Frankie: Well just the importance of Stuart Perkoff, Tony Scibella, Jimmy Morris, John Thomas, Philomene Long who kind of carried the torch there. Just the idea that she was present. And I just hope that that’s part of history, stays part of the history.

Beachhead: I’d like to get the library in Venice to carry all of the Venice West poets’ books. You go to the Venice library and there’s nothing there. I think it’s a disgrace that they aren’t there. Maybe there could be some kind of grant to do this or have something done.

Frankie: Well I’d like the history to be remembered whenever anything is happening they would be able to come up. Like being put in a library and that kind of stuff. I think we have a lot of the art work we’ve done through the years at UCLA. I think so. It’s always been a problem. We always talked about it. Larry Lake —

Beachhead: That’s so funny, I knew Larry Lake so many years ago. In fact Larry Lake and I did a poetry reading together twenty five years ago. Maybe twenty eight years ago now that I think about it. Is he still alive?

Frankie: No

Beachhead: What happened to him? 

Frankie: He stepped out of the tub and died of a heart attack. 

Beachhead: Where was he living?

Frankie: Denver. Now his kid, I just talked to him yesterday, he was going back to Denver for the holidays, he’ll be back the beginning of the year. He has the trunkload full of original copies of our work.

Beachhead: Of art work?

Frankie: Of all the poetry we’ve done through the years. Of course Marsha Getzler has the stash and I have some of it. But he has the original copies, untouched.

Beachhead: So what’s going to be done with them?

Frankie: He’s a writer, he loves poetry. He read at Tony’s thing, he’s good. He’s with us.

Beachhead: What’s his name?

Frankie: Yama Lake

Beachhead: I notice you have a book of Diane Di Prima? Did you know her? 

Frankie: Yeah she’s a heavyweight,  She’s done some great stuff. I was never that tight with her. Tony was tight with her. She loved Tony, they all loved Tony. All the girls loved Tony. 

Beachhead: Did the girls love Stuart?

Frankie: Yeah, they all loved Stuart too. I mean they loved me too, but different. I was more reserved. I was always looking for love.

Beachhead: So Diane Di Prima was crazy about Tony?

Frankie: Oh I’m sure they did it together, but they weren’t lovers or anything like that. Called free love.

Beachhead: Yeah that was going on at the time.

Frankie: Yeah I was in prison all those years anyway. From 61 to 68.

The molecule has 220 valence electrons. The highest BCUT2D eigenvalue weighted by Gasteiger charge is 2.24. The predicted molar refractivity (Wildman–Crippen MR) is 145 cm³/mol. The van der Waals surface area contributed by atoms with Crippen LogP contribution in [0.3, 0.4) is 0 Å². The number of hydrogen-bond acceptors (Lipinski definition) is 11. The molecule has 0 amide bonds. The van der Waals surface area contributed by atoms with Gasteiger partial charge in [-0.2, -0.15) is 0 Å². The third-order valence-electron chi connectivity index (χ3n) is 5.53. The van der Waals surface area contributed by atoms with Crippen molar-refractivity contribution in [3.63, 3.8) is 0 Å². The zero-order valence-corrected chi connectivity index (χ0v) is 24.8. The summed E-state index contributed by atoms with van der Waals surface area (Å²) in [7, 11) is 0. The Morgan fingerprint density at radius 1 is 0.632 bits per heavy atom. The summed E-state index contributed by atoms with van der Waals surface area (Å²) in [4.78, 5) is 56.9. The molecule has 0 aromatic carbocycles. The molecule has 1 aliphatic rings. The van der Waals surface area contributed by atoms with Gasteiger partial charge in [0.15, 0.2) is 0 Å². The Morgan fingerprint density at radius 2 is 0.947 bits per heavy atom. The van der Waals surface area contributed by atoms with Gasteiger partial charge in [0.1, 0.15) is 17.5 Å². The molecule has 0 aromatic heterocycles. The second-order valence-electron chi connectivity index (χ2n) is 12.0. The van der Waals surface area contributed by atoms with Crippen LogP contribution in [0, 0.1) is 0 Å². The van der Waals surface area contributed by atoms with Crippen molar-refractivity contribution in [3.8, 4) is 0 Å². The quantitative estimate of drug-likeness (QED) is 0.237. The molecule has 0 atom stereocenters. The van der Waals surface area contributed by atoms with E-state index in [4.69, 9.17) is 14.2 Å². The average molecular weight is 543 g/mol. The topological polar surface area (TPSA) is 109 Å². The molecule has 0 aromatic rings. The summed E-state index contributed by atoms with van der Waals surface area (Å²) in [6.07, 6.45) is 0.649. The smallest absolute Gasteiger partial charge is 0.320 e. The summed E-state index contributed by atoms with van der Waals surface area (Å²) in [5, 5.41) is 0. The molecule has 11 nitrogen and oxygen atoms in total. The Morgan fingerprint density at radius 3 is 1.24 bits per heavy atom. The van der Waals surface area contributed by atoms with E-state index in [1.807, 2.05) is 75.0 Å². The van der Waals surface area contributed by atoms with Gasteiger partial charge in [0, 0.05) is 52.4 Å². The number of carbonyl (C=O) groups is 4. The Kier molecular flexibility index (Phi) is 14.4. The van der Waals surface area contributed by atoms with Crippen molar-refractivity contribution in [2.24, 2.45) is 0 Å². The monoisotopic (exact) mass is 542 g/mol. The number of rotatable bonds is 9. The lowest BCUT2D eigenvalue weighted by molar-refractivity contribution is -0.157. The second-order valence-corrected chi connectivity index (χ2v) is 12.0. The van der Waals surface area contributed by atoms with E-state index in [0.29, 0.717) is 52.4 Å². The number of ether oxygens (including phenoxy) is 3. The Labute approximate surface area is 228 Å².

Beachhead: You were in prison that long?

Frankie: Yeah, probably did about —

Beachhead: Where were you in prison?

Frankie: Federal joint. Terminal Island.

Beachhead: How did you handle your time?

Frankie: Oh I did good time.

Beachhead: What does that mean?

Frankie: It means I knew how to do time. I probably did eleven years all together.

Beachhead: So when you said you did good time you mean you read….

Frankie: Yeah read, wrote. I had a good tip, a good job, I knew how to jail.

Beachhead: And what gave you that kind of —

Frankie: Experience.

Beachhead: To be able to handle it in that kind of way.

Frankie: Going to jail. I’m a guy, stand up and all that. I got all the history, I got the credentials.

Beachhead: Right. But somebody can do time and go insane, and somebody can do time and really use it as a period of real growth and learning. You can do time in a lot of different ways.

Frankie: That’s right. Like when Stuart came he didn’t know how to do time.

Beachhead: So he was really suffering.

Frankie: Yeah when I got there I just took him under my wing and brought him into the tip and everything changed.

Beachhead: So you guys were there together?

Frankie: Yeah we walked the yard together for a long time.

Beachhead: That’s incredible.

Frankie: Yeah it was great. We had conversations that were unbelievable about poetry and the Lady Muse, what to read and all that stuff.

Yeah we had a nice trip. That was a good time.

Beachhead: Because you could really focus.

Frankie: Yeah there are people that really dig each other, and we guard each other’s backs. When it’s a Federal joint it’s a lot easier than if it’s a State. There aren’t too many gunsels. Guys that are trying to make a reputation. Everybody in a Federal joint got a heavy beef. And you know they were older and they were there just to do their time.

Beachhead: Where can people get your poetry? 

Frankie: You want to take some things to Beyond Baroque?

Beachhead: I’d be happy to do that.